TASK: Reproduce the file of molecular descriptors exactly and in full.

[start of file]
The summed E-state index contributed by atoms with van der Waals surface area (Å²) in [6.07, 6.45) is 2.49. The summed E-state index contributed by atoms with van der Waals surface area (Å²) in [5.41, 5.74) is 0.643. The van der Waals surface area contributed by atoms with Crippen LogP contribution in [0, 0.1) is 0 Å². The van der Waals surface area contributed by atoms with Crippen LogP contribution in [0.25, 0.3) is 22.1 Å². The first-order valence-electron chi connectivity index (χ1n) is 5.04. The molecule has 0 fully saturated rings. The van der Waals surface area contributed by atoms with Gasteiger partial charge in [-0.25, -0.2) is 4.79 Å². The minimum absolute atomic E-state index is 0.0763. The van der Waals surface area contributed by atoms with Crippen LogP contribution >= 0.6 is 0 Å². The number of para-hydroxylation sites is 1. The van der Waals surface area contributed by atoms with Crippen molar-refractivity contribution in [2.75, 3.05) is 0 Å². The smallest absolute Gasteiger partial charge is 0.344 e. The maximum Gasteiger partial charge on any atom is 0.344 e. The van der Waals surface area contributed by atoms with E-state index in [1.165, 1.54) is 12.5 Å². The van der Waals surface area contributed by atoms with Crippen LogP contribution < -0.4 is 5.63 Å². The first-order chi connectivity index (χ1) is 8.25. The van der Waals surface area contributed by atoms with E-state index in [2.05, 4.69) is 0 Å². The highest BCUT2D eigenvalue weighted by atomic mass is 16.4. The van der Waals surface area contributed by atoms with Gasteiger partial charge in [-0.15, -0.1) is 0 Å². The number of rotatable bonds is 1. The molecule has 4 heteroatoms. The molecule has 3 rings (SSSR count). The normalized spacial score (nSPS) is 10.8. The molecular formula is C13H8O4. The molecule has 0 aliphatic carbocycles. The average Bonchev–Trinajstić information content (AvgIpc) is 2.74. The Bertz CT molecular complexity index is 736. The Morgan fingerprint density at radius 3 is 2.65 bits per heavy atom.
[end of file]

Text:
The summed E-state index contributed by atoms with van der Waals surface area (Å²) in [6.07, 6.45) is 2.49. The summed E-state index contributed by atoms with van der Waals surface area (Å²) in [5.41, 5.74) is 0.643. The van der Waals surface area contributed by atoms with Crippen LogP contribution in [0, 0.1) is 0 Å². The van der Waals surface area contributed by atoms with Crippen LogP contribution in [0.25, 0.3) is 22.1 Å². The first-order valence-electron chi connectivity index (χ1n) is 5.04. The molecule has 0 fully saturated rings. The van der Waals surface area contributed by atoms with Gasteiger partial charge in [-0.25, -0.2) is 4.79 Å². The minimum absolute atomic E-state index is 0.0763. The van der Waals surface area contributed by atoms with Crippen LogP contribution >= 0.6 is 0 Å². The number of para-hydroxylation sites is 1. The van der Waals surface area contributed by atoms with Crippen molar-refractivity contribution in [2.75, 3.05) is 0 Å². The smallest absolute Gasteiger partial charge is 0.344 e. The maximum Gasteiger partial charge on any atom is 0.344 e. The van der Waals surface area contributed by atoms with E-state index in [1.165, 1.54) is 12.5 Å². The van der Waals surface area contributed by atoms with Crippen LogP contribution < -0.4 is 5.63 Å². The first-order chi connectivity index (χ1) is 8.25. The van der Waals surface area contributed by atoms with E-state index in [2.05, 4.69) is 0 Å². The highest BCUT2D eigenvalue weighted by atomic mass is 16.4. The van der Waals surface area contributed by atoms with Gasteiger partial charge in [-0.15, -0.1) is 0 Å². The number of rotatable bonds is 1. The molecule has 4 heteroatoms. The molecule has 3 rings (SSSR count). The normalized spacial score (nSPS) is 10.8. The molecular formula is C13H8O4. The molecule has 0 aliphatic carbocycles. The average Bonchev–Trinajstić information content (AvgIpc) is 2.74. The Bertz CT molecular complexity index is 736. The Morgan fingerprint density at radius 3 is 2.65 bits per heavy atom.